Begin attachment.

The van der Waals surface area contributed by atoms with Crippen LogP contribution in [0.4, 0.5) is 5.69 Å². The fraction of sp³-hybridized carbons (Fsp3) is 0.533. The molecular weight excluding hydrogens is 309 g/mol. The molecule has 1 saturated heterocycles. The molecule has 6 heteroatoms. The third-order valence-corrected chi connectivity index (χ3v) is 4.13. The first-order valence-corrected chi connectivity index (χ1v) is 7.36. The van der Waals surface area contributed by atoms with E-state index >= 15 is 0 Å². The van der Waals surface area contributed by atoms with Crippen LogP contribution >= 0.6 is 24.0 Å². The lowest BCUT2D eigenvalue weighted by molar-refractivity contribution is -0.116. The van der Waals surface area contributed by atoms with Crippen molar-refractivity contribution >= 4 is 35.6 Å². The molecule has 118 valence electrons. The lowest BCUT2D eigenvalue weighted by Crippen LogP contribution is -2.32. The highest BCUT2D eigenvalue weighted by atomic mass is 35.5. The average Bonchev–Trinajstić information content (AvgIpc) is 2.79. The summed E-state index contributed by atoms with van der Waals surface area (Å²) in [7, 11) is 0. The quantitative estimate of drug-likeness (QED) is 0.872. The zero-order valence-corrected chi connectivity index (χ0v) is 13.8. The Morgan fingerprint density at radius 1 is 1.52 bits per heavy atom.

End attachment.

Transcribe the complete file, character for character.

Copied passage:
The van der Waals surface area contributed by atoms with Crippen LogP contribution in [0.4, 0.5) is 5.69 Å². The fraction of sp³-hybridized carbons (Fsp3) is 0.533. The molecular weight excluding hydrogens is 309 g/mol. The molecule has 1 saturated heterocycles. The molecule has 6 heteroatoms. The third-order valence-corrected chi connectivity index (χ3v) is 4.13. The first-order valence-corrected chi connectivity index (χ1v) is 7.36. The van der Waals surface area contributed by atoms with E-state index >= 15 is 0 Å². The van der Waals surface area contributed by atoms with Crippen LogP contribution >= 0.6 is 24.0 Å². The lowest BCUT2D eigenvalue weighted by molar-refractivity contribution is -0.116. The van der Waals surface area contributed by atoms with Crippen molar-refractivity contribution >= 4 is 35.6 Å². The molecule has 118 valence electrons. The lowest BCUT2D eigenvalue weighted by Crippen LogP contribution is -2.32. The highest BCUT2D eigenvalue weighted by atomic mass is 35.5. The average Bonchev–Trinajstić information content (AvgIpc) is 2.79. The summed E-state index contributed by atoms with van der Waals surface area (Å²) in [7, 11) is 0. The quantitative estimate of drug-likeness (QED) is 0.872. The zero-order valence-corrected chi connectivity index (χ0v) is 13.8. The Morgan fingerprint density at radius 1 is 1.52 bits per heavy atom.